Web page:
Here at Paste Drink, you may already have noticed that we’ve been producing no shortage of rum-related content in recent months, riding a wave of seemingly compounding interest in the fast-growing sugar cane spirit. In the last year, I’ve tasted rum of all sorts—aged white rum, oversweetened “premium” rum and gorgeously aged classical rum, although almost all of them have shared one thing in common: They hail from the Caribbean, or Central America. USA-made rum is still something of a rarity—or aged American rum is, anyway. Although many distilleries make a cheap white rum as a cash cow (much like their vodka or gin) while waiting for aged whiskey to arrive, Colorado’s Montanya Distillers is a rarer breed. Their status as a female-founded and operated distiller already makes the company a rarity in the craft spirits world, but it’s their focus specifically on rum, using American-grown, single origin sugar cane from Louisiana, that really makes the distillery unique.
That rum focus results in a handful of interesting products, including a few that you would expect—a white rum (aged, then filtered) and a gold rum—but also the significantly more unusual Montanya Exclusiva. This release from Montanya caught our attention for the fact that it is aged two and a half years in American oak barrels that previously held Colorado whiskey, before being finished in a significantly more exotic way: Six months in French oak barrels that previously aged Sutcliffe Vineyards Cabernet Sauvignon and port.
Both these aspects are unusual, to say the least. French oak doesn’t see a lot of play in American distilling, thanks to the regulation of bourbon’s initial aging, which states that only American white oak may be used. Likewise, you don’t see a lot of rum finished in red wine barrels, although dessert wines such as port and sherry are a bit more common. Still, combined with the Colorado-produced aspect of Montanya Exclusiva, it made me particularly curious to sample this expression. And the results are as unique as you might expect.
On the nose, there’s no missing that this rum has spent some time in a unique finishing barrel. I get an immediate rush of red berries and an interesting undercurrent of herbal notes—strawberry fruitiness and the suggestion of herbaceous bitterness, to the point that it honestly reminded me of classic amaros in the vein of Montenegro or Averna. On the palate, there are some more caramelized flavors present, but this rum is by no means the molasses/caramelized sugar profile that some would no doubt expect. Rather, it’s defined by its red fruitiness, which segues into fresh, grassy notes, dried herbs and a slight bitterness and tannic dryness. At the same time, it’s noticeably rounder in texture than Montanya’s other products—the time in French oak has smoothed out some of the rougher edges and allowed a gentle, balanced sweetness to shine through at the same time.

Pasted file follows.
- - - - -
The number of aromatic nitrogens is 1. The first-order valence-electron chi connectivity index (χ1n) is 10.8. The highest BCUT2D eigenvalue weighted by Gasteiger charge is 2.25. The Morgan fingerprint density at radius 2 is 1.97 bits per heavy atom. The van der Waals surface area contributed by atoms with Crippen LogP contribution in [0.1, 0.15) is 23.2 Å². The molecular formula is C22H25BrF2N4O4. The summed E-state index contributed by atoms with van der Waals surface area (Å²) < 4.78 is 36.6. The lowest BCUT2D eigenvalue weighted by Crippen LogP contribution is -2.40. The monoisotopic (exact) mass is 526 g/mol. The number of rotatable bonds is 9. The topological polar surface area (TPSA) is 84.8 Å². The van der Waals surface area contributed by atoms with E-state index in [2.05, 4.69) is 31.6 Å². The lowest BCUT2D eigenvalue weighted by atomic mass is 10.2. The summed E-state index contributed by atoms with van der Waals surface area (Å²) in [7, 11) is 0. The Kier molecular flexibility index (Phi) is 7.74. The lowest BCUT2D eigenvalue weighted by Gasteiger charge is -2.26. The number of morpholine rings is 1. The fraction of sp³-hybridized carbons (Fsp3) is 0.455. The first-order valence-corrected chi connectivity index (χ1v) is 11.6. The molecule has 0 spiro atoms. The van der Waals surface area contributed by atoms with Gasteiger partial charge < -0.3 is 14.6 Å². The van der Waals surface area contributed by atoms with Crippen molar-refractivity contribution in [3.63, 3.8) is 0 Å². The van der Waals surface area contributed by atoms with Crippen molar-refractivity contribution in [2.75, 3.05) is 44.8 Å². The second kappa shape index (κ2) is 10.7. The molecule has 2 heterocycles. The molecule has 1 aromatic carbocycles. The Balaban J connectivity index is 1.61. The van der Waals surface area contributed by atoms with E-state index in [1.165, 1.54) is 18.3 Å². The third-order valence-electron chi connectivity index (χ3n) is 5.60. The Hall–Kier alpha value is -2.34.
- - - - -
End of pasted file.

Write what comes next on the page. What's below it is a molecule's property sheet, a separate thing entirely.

All in all, this is one of the most unique rums I’ve sampled in recent memory. Its profile makes for something that is almost liqueur-like, and it makes me wonder if you could use it as a cocktail agent to give an interesting spin on recipes that would otherwise call for certain styles of armaro or vermouth. Likewise, as a base spirit, I’m typically not very interested in cocktails that call for rum as a replacement for whiskey—this often seems forced by the rum industry as a way of converting bourbon/rye drinkers—but the profile of Exclusiva really does seem like it would make for a fascinating complementary flavor in a classic Manhattan.
Ultimately, I’m probably less likely to drink this particular rum neat, compared with classic, well-aged Caribbean rums, but I’m intrigued by the possibilities it offers as a cocktail component. Montanya has done what all micro-distilleries must do: Created a product unique enough to carve out a potential niche for themselves.
Distillery: Montanya Distillers
City: Crested Butte, CO
ABV: 40% (80 proof)
Availability: Limited, 750 ml bottles, $54.99 MSRP
Jim Vorel is a Paste staff writer and resident brown liquor geek. You can follow him on Twitter for more drink writing.